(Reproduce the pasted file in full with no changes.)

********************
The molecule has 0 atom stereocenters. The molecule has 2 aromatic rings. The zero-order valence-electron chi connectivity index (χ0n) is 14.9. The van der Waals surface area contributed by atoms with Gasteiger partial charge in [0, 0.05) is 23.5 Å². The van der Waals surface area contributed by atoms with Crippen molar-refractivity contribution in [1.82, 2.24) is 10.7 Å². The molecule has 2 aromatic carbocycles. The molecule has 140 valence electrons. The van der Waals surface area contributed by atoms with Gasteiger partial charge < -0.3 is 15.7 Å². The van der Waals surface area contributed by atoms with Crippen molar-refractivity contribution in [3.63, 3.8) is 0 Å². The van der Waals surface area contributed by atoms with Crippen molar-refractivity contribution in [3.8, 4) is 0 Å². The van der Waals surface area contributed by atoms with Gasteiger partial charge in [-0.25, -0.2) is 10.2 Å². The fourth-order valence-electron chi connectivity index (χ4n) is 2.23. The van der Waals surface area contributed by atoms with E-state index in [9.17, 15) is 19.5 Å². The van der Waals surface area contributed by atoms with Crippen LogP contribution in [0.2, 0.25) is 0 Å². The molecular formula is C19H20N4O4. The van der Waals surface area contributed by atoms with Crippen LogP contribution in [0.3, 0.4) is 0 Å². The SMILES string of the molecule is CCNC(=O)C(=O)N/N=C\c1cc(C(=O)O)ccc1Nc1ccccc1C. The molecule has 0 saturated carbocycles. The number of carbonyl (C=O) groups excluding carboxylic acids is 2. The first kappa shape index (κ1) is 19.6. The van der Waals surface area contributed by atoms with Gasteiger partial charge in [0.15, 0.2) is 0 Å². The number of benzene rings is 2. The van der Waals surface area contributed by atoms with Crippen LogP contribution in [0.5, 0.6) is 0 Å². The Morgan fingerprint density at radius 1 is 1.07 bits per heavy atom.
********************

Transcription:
The molecule has 0 atom stereocenters. The molecule has 2 aromatic rings. The zero-order valence-electron chi connectivity index (χ0n) is 14.9. The van der Waals surface area contributed by atoms with Gasteiger partial charge in [0, 0.05) is 23.5 Å². The van der Waals surface area contributed by atoms with Crippen molar-refractivity contribution in [1.82, 2.24) is 10.7 Å². The molecule has 2 aromatic carbocycles. The molecule has 140 valence electrons. The van der Waals surface area contributed by atoms with Gasteiger partial charge < -0.3 is 15.7 Å². The van der Waals surface area contributed by atoms with Crippen molar-refractivity contribution in [3.63, 3.8) is 0 Å². The van der Waals surface area contributed by atoms with Crippen molar-refractivity contribution in [3.8, 4) is 0 Å². The van der Waals surface area contributed by atoms with Gasteiger partial charge in [-0.25, -0.2) is 10.2 Å². The fourth-order valence-electron chi connectivity index (χ4n) is 2.23. The van der Waals surface area contributed by atoms with E-state index in [9.17, 15) is 19.5 Å². The van der Waals surface area contributed by atoms with Crippen LogP contribution in [0.2, 0.25) is 0 Å². The molecular formula is C19H20N4O4. The van der Waals surface area contributed by atoms with Crippen LogP contribution in [0.3, 0.4) is 0 Å². The SMILES string of the molecule is CCNC(=O)C(=O)N/N=C\c1cc(C(=O)O)ccc1Nc1ccccc1C. The molecule has 0 saturated carbocycles. The number of carbonyl (C=O) groups excluding carboxylic acids is 2. The first kappa shape index (κ1) is 19.6. The van der Waals surface area contributed by atoms with Gasteiger partial charge in [0.15, 0.2) is 0 Å². The number of benzene rings is 2. The van der Waals surface area contributed by atoms with Crippen LogP contribution in [0.5, 0.6) is 0 Å². The Morgan fingerprint density at radius 1 is 1.07 bits per heavy atom.